R in the formula denotes a C1 to C20 substituted or unsubstituted hydrocarbon group and can is exemplified by saturated aliphatic hydrocarbon groups such as methyl, ethyl, propyl, butyl, octyl, decyl, dodecyl, and tetradecyl; unsaturated aliphatic hydrocarbon groups such as vinyl and allyl; saturated alicyclic hydrocarbon groups such as cyclopentyl and cyclohexyl; aromatic hydrocarbon groups such as phenyl, tolyl, and naphthyl; and groups afforded by replacing part of the hydrogen atoms in any of the preceding groups with halogen or epoxyfunctional organic groups. The R groups in the formula may all be the same or may be different, but R is preferably methyl.

R1 for component (A) denotes a C1 to C10 divalent hydrocarbon group. R1 can be exemplified by alkylene groups such as ethylene, propylene, and butylenes; and by arylene groups such as phenylene, but it is preferably ethylene or propylene.

R2 and R3 are each a hydrogen atom or a C1 to C20 substituted or unsubstituted monovalent hydrocarbon group. Monovalent hydrocarbon groups encompassed by R2 and R3 can be exemplified by the same groups as R. R2 and R3 can be the same or they may differ.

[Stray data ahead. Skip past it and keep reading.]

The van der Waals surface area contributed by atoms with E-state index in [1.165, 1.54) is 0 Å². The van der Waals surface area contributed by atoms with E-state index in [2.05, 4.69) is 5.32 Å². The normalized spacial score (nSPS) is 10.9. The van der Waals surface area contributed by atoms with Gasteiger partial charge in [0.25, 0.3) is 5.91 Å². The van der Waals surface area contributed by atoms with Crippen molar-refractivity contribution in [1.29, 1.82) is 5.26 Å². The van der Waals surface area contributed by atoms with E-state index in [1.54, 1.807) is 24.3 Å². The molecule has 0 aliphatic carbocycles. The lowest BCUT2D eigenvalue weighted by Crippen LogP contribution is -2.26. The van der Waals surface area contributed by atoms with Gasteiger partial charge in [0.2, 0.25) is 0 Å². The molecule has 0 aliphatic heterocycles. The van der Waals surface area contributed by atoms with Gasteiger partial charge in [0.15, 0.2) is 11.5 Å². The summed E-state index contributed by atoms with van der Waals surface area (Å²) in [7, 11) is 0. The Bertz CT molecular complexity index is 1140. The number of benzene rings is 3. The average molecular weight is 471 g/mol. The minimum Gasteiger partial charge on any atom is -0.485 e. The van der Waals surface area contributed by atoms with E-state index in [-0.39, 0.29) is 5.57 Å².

A in the formula for (A) denotes a C1 to C20 alkyl group such as methyl, ethyl, propyl, butyl, octyl, decyl, dodecyl, and tetradecyl.

The subscripts m and n are each integers with a value of at least 1. While the upper limit on these subscripts is not critical, in order to impart softness, flexibility, smoothness, and compression recovery, the subscripts preferably have a value to provide a kinematic viscosity at 25 C. for the organopolysiloxane of at least 50 mm2/s, and more preferably in the range of 300 to 30,000 mm2/s. Subscript a is an integer with a value of 0-5, but it will generally be 0 or 1.

The siloxane unit bonding in the formula for component (A) can be random or block. One method for synthesizing aminoflmctional organopolysiloxane (A) is reaction of a diorganopolysiloxane or diorganosilane with the general formula

in which R is the same as defined above, and p is an integer with a value of at least 1; and an organoalkoxysilane with the general formula

in which R, R1, R2, R3, A, and a, are the same as defined above.